Amendment agreed to.

I move amendment No. 5:—

In page 5, line 34, to insert "the reference to or", after "for".

This is also a drafting amendment. In most instances employers and employees agree to "refer" to arbitration, instead of agreeing to have the dispute "settled" by arbitration.

Amendment agreed to.
Section 5, as amended, ordered to stand part of the Bill.
Sections 6 and 7 agreed to.
SECTION 8.

I move amendment No. 6:—

In sub-section (1), page 6, line 2, to substitute "arbitrations" for "arbitration".

This is a textual amendment. The word should be "arbitrations", not "arbitration".

Amendment agreed to.
Section 8, as amended, ordered to stand part of the Bill.
Sections 9 to 11, inclusive, agreed to.
SECTION 12.

I move amendment No. 7:—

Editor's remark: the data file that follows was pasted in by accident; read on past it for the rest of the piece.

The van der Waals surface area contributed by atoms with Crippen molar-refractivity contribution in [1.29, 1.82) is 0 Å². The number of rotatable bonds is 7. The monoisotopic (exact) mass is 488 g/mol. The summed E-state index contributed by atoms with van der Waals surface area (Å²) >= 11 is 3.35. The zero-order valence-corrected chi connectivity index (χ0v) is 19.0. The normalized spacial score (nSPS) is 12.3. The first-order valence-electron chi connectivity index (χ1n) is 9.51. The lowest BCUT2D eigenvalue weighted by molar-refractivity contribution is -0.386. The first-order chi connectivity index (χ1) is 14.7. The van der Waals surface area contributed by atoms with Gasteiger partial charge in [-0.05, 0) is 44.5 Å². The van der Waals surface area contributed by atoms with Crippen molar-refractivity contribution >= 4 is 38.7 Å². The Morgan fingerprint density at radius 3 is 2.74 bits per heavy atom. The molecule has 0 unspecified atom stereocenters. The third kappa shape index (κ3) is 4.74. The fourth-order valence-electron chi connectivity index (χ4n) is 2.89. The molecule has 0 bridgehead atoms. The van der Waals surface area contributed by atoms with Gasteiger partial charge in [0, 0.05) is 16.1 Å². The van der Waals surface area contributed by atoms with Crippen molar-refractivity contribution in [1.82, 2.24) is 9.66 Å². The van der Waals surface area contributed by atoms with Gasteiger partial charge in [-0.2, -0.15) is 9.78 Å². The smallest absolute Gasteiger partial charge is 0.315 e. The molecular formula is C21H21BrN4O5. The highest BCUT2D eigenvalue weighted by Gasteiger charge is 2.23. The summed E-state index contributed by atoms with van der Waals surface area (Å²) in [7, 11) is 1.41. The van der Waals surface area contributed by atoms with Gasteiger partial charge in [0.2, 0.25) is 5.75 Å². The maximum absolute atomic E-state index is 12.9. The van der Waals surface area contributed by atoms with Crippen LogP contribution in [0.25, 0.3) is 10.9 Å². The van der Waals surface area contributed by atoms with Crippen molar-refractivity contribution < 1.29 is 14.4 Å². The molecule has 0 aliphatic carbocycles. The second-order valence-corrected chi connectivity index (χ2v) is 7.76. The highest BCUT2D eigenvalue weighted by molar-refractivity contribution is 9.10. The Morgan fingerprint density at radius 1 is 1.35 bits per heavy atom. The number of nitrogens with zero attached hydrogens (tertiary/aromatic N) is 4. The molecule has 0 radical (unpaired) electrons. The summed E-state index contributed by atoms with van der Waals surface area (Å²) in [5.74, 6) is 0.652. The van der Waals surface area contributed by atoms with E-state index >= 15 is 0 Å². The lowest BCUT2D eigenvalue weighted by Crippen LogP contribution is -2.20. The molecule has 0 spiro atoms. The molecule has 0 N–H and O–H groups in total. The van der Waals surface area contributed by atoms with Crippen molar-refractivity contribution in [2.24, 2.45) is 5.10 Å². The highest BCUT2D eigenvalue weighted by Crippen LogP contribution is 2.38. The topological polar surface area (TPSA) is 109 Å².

In sub-section (1), page 7, line 4, to substitute "not" for "no".

This is also a textual amendment.

Amendment agreed to.
Section 12, as amended, ordered to stand part of the Bill.
Sections 13 to 28, inclusive, agreed to.
SECTION 29.
Question proposed: "That Section 29 stand part of the Bill."

There are one or two matters I should like to raise on this section. First of all, I should like to know is the Minister satisfied with the drafting of Section 29, as to whether or not it carries out the intention behind the Bill of giving the arbitrator full discretion in relation to costs. There might be some doubt in view of the opening sentence of Section 29 as to whether or not that section could be negatived by importing into the reference to arbitration some words which might become standardised and might be recognised as importing a contrary intention within the meaning of the section. I gather that the whole idea of this section is to see to it that an arbitrator will have the same discretion with regard to costs as a judge of the High Court or the Circuit Court would have in cases coming before him.